Can you tell me about the fellowship* you were awarded?
The National Defense Science and Engineering Graduate (NDSEG) Fellowship is a three-year fellowship offered through the U.S. Department of Defense (DOD). It covers tuition and provides a stipend to conduct research. Anyone whose research aligns with the interests of any military branch can apply. My specific fellowship is through the Office of Naval Research.

What are your research goals with this fellowship?
My proposal and current research is on a type of model experiment called a pacemaker experiment. I pick one region in a climate model and set it to certain observational values. Then, I look at how surrounding areas evolve in response to adapt to those conditions. Specifically, I’m looking at how certain conditions in the North Pacific (which are pre-set in the climate model) affect the rest of the world. What I’m most interested in learning is whether the climate state in the North Pacific might tell us when an El Niño is about to occur, or how strong the impact of the El Niño will be. This has global implications in the U.S. or South America; the hottest temperatures ever recorded have been in the last few months, which is partially due to the El Niño that’s happening now. There are clearly large impacts and being able to predict that ahead of time can help policymakers make decisions on both regional and local levels, such as reducing water usage prior to a drought, or planning to make more cooling centers available ahead of a heatwave.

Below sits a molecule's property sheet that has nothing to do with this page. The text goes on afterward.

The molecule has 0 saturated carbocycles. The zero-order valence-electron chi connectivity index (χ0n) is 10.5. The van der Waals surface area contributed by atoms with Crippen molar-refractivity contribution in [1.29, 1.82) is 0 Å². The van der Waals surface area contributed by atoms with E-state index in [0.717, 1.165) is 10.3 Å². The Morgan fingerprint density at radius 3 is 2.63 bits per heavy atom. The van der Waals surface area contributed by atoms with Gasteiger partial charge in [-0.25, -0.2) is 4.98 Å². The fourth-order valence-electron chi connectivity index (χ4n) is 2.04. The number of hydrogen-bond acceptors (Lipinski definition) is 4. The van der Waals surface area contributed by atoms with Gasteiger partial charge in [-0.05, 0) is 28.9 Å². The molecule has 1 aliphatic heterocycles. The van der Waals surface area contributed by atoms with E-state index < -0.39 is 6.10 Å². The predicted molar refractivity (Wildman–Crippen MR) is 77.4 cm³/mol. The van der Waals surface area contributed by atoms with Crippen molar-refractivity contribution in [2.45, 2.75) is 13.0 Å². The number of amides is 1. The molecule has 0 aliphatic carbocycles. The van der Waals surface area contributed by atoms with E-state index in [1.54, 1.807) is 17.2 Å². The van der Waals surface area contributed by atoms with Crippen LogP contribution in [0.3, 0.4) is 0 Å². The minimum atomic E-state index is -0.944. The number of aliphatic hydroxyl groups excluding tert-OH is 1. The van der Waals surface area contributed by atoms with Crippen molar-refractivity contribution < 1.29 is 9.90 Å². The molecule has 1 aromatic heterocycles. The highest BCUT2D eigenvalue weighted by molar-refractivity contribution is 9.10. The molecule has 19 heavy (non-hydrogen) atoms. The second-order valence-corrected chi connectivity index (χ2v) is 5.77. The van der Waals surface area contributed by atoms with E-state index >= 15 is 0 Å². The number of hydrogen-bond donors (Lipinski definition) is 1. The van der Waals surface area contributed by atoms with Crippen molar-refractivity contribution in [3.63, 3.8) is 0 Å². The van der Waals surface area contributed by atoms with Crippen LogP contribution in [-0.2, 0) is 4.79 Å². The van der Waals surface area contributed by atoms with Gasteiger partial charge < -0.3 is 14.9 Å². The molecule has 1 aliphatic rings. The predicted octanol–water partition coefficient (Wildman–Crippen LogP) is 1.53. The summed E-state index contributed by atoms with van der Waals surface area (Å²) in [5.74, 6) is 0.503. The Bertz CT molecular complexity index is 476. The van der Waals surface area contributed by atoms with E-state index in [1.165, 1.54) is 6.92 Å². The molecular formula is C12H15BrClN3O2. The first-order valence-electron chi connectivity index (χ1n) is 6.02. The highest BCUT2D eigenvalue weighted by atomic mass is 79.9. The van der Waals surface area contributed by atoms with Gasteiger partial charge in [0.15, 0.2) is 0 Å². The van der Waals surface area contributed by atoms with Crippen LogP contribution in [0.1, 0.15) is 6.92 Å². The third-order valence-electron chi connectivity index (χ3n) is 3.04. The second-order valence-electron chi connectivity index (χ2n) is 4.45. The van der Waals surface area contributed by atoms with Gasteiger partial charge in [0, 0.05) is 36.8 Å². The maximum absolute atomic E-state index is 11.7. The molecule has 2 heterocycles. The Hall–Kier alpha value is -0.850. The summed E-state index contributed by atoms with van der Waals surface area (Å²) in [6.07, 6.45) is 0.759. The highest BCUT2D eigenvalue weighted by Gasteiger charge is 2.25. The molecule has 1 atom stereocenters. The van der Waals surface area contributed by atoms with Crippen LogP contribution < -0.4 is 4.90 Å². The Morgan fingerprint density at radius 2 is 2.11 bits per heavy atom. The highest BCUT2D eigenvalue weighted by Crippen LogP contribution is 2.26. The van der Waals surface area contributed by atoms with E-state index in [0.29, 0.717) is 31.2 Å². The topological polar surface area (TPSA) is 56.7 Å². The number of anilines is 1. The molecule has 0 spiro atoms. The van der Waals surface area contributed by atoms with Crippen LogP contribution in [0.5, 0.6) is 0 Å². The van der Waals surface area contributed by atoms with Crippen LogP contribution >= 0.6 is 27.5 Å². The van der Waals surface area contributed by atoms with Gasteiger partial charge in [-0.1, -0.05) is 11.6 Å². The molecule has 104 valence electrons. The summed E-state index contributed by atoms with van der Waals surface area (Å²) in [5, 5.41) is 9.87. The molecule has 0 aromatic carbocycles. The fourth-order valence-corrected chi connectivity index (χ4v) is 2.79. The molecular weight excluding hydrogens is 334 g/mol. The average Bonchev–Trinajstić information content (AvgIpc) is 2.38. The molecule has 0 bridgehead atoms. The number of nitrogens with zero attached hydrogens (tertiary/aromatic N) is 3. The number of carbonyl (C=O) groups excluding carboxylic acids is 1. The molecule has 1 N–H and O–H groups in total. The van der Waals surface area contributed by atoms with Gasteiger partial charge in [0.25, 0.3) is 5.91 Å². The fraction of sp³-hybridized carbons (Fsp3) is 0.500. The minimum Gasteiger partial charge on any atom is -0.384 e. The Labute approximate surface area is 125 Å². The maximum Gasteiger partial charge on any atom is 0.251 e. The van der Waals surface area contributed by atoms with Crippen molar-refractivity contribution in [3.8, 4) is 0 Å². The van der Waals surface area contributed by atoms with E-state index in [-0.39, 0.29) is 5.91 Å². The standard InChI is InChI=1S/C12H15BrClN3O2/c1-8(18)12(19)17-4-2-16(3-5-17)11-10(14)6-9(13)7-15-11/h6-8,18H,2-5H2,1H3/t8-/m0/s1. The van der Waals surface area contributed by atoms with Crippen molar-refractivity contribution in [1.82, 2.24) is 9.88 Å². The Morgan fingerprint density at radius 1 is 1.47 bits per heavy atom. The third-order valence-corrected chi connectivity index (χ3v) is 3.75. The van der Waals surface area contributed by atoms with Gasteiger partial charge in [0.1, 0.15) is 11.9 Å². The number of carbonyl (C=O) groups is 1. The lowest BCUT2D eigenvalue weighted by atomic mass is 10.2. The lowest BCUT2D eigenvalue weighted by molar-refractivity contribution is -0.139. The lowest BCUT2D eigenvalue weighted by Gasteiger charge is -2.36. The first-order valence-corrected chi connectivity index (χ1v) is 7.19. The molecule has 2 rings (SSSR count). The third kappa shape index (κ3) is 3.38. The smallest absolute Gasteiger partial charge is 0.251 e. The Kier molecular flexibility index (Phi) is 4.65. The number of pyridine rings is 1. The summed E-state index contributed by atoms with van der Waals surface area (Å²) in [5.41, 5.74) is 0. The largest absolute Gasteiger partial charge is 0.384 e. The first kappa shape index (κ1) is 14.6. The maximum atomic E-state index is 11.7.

Are you working on any other research?
My master’s thesis is on marine heatwaves — specifically, an extreme marine heatwave that occurred in the North Pacific from 2013 to 2015. This heat wave was so well-known that it got its own nickname, “the blob,” because it was a big blob of warm sea-surface temperatures that stuck around for years. Studying this heatwave is what led to my interest in the North Pacific and the impact that extreme events like this have downstream, and whether it makes other events in the future more predictable.   

Meeker holding a Spotted Salamander while performing an Amphibian survey as an Environmental Technician.
Meeker holding a Spotted Salamander while performing an Amphibian survey as an Environmental Technician.

What inspired you to go back to school?
My work in the Conservation Corps and as an Environmental Technician convinced me of how important understanding climate change was, but I hadn’t done anything directly related to climate science before my internship at Woods Hole. I didn’t have high hopes when I applied to their internship program, but decided to go for it anyway. To my surprise I was accepted, and without that experience I don’t think I would have discovered my love for the field, been able to apply to graduate schools, or do the research I’m doing now. It’s a bit cliché, but if you never go for the shot in the dark you’re never going to get it, and taking that shot really changed my life. 

What’s the biggest takeaway from your educational journey?